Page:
It may ultimately turn out to be nothing more than a tempest in a teapotso many things do at the National Association of Insurance Commissionersbut a recent action by the commissioners of the NAICs Southeastern Zone crossed an unacceptable line, nonetheless.

The 14 NAIC members in this zone have been circulating a resolution that says they “encourage and support the efforts” of National Association of Insurance and Financial Advisors members “to amend their newly adopted policy to clarify their long-standing support for state insurance regulation and their strong opposition to the creation of a federal insurance regulator or a so-called optional or dual federal charter for insurers and producers.”

NAIFAs response to this meddling was a letter of remarkably restrained anger. It called the resolution “inaccurate, unprecedented and wholly unwarranted.”

Here in New York wed no doubt put the message to the commissioners more succinctly: Butt out.

I can understand, however, why NAIFA would want to use more than two words in responding. Their members, after all, are regulated by these very commissioners who are not only interfering in the internal affairs of an association, but also trying to turn its members against the groups adopted policy.

This is an outrage. If these commissioners have a problem with NAIFAs stance they should take it up with NAIFAs leaders, who are elected to represent the members. If the members have a problem with the organizations position on an issue, they will let the leaders know.

No doubt there are some members of NAIFA who dont like the policy that NAIFAs board clarified in January. David Woods, NAIFAs CEO, told National Underwriter he had heard from only 50 or so members who had complaints. This is out of a membership of almost 70,000. There may very well be more, and some of them may very well have close connections with the commissioners in the Southeastern Zone.

In the end, however, its really none of the NAICs business how many NAIFA members are disgruntled. This is something for the NAIFA leadership to deal with. In any organization with as many members as NAIFA has, it is illusory to think there will be absolute unanimity on every issue. If a position upsets the membership, then it is up to the leadership to decide how to respond. If enough members exert enough pressure against the position, it will change.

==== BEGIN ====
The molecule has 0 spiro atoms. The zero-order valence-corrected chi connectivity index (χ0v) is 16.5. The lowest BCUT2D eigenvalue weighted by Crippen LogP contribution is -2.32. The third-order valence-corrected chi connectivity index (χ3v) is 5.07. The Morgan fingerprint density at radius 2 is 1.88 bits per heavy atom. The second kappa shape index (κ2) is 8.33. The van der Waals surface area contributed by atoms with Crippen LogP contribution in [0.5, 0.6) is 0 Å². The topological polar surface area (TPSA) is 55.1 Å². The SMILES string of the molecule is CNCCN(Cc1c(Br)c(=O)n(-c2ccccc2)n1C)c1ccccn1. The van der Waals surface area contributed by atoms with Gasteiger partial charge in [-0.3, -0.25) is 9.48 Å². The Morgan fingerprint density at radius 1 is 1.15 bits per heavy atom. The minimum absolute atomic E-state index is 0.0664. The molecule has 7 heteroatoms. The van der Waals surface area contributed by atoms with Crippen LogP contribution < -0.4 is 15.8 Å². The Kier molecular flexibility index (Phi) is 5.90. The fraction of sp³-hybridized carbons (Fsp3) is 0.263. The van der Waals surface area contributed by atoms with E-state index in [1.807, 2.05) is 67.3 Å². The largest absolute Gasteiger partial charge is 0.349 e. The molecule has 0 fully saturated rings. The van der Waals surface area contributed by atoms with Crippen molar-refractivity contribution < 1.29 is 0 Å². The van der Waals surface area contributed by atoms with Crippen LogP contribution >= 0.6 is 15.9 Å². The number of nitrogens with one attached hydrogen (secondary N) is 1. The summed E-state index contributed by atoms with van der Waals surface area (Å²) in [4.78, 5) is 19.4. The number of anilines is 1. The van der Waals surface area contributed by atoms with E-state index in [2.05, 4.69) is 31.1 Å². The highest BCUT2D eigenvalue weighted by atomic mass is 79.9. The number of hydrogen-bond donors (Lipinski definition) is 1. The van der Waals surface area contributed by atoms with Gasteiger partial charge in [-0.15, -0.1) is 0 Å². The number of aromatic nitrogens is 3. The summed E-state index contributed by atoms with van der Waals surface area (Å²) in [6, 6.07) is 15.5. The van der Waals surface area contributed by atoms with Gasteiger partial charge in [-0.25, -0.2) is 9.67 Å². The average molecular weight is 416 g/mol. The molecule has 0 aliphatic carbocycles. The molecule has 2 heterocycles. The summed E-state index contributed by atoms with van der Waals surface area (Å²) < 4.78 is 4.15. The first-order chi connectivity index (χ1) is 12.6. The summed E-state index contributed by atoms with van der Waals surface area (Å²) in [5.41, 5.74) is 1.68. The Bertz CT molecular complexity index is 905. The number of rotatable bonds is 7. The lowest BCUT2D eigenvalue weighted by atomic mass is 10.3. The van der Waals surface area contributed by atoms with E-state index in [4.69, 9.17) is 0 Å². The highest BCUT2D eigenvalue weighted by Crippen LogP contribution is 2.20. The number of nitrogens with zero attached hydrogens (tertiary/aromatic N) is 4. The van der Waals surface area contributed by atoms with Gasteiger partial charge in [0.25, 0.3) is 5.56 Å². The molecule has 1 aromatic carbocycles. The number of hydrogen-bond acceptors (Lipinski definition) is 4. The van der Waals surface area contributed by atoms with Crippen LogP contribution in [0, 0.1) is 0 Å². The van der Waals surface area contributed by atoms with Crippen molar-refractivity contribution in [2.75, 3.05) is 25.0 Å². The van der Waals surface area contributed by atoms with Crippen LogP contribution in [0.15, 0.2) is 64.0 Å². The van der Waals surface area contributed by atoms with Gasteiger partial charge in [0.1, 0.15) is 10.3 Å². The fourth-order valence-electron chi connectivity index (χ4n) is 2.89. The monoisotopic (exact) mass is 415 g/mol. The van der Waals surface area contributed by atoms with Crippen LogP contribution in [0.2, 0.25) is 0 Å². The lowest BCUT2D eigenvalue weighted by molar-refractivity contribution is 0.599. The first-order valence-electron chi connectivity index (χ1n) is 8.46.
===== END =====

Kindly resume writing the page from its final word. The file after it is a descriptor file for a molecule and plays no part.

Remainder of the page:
From this ill-considered resolution, it looks like the commissioners are hoping to foment a revolution in the ranks. Maybe they think this is more fun than doing their daytime jobs.

I find it illuminating that these commissioners did not float a similar resolution when the American Council of Life Insurers came out in support of optional federal chartering. After all, not every member of the ACLI is in favor of OFC. The reason, I believe, that the commissioners did not do so, is that they knew there would have been an outcry over regulators sticking their noses into the trade group affairs of the companies they regulate. Charges of attempted coercion and improperly using their influence would rightly have been leveled. The situation with NAIFA is no different.

It is difficult to see how this resolution could do anything but stiffen the resolve of NAIFAs leadership to maintain its policy. To do otherwise would mean being perceived as buckling under to the commissioners “wholly unwarranted” interference. If it succeeded this time, one could rightly ask, where would it end?

The appropriate course of action for the Southeastern Zone commissioners would be to publicly tear up their misguided resolution and apologize for overstepping the bounds of regulatory propriety. But dont hold your breath.

Steve Piontek

Editor-in-Chief

“The Southeastern Zone commissioners should publicly tear up their misguided resolution

and apologize for overstepping the bounds of regulatory propriety”


Reproduced from National Underwriter Life & Health/Financial Services Edition, March 19, 2004. Copyright 2004 by The National Underwriter Company in the serial publication. All rights reserved.Copyright in this article as an independent work may be held by the author.